Answer: Austrians see their past deeply connected with their future.
During my freshman year of college, I began learning German with Herr (Dr.) Ronald Warner. Having spent five years already as a Latin scholar, as we were named by our Latin teacher in high school, I was ready to tackle German grammar systems and to cope with the challenge of acquiring a new set of vocabulary. When it came to culture and history, I soaked it all up, too. Currently, the more that I read and witness in regards to European and Austrian history and culture, the more I realize that understanding ancient Roman history and culture makes it all that much more connected in my mind.
While in Austria this summer, I saw Latin words and Roman images everywhere I went: buildings, monuments, works of art, etc. Why do Austrians bother to utilize so many Latin statements in their cities and towns? Why do they choose to employ so many Roman-themed images and stories? Why is it all still so meaningful to them?
I. Being surrounded by Roman/Greek heroes improves your looks.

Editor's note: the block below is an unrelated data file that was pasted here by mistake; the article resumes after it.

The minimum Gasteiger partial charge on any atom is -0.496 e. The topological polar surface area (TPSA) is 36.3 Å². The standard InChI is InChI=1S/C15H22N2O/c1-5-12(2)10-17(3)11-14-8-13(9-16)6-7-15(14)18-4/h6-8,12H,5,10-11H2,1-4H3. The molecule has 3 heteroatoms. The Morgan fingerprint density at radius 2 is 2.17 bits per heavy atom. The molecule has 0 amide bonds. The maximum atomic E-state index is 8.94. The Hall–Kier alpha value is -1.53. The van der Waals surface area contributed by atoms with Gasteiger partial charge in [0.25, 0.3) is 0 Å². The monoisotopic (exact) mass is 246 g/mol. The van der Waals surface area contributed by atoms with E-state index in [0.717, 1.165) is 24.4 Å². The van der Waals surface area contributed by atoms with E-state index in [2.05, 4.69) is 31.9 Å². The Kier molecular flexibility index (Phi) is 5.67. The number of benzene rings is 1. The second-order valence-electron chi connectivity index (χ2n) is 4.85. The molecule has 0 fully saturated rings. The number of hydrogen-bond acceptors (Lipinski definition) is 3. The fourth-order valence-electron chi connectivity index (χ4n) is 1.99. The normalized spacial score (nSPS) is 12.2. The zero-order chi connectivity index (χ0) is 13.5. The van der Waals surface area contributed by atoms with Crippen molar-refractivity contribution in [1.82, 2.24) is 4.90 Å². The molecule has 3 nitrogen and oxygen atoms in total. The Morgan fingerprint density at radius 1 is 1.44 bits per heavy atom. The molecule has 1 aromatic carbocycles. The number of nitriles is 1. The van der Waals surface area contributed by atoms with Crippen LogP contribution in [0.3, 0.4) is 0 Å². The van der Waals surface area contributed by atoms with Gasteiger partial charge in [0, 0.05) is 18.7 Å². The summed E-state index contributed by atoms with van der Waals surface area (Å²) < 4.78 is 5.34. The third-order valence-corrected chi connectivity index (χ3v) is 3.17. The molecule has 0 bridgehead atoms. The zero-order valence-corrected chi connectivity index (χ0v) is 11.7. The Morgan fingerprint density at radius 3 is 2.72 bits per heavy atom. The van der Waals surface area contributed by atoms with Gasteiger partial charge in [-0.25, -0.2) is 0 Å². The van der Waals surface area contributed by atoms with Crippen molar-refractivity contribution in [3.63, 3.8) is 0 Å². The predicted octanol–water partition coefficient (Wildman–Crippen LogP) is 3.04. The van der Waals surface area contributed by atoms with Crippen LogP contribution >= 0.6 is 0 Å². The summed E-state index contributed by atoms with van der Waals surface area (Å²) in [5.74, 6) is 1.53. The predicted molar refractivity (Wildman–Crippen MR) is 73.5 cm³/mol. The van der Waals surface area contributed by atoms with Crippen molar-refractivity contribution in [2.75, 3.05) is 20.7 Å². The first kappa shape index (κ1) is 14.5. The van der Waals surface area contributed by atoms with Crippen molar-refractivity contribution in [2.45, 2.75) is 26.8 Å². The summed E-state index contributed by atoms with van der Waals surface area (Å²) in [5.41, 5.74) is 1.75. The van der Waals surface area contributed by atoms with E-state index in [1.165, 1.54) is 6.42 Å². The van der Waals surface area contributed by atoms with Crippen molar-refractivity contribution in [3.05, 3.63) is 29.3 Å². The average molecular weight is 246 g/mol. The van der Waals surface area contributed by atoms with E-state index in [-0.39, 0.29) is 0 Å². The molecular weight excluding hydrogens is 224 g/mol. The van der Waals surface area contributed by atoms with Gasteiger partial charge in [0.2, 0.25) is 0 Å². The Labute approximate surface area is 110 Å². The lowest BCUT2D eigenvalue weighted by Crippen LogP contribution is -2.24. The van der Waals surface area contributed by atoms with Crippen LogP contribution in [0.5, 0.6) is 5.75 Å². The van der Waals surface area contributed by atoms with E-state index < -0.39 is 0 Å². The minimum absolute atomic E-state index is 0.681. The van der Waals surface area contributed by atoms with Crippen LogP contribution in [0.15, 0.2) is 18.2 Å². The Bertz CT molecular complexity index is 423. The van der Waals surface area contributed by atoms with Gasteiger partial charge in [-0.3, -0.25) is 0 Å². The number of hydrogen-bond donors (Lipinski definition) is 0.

|Mural from the Spanischer Saal at Castle Ambras in Innsbruck, Austria, 2013|
II. Latin lasts forever!
|Latin text from one section of the Plague Column on the Graben in Vienna, 2013|
III. Latin is where all the cool kids hide their secret messages.
|Base of a column in Graz, 2013|
|Underneath the Goldenes Dachl in Innsbruck, 2013|
- V M I I V D I I I I I V I I L V
- V D I C I V V L M V
Bonus question for the nerds in the audience: what dates are represented with each cryptogram shown here?
So many centuries later, we still think about the Romans, imagine ourselves in their myths, and use their language, because in spite of all of its awkwardness and challenges, it works. It communicates. It makes itself understood. It unchangeably defies change. To know myself, I have to know where I have been.
This one's for you, Mr. Tannas. Maximas gratias tibi ago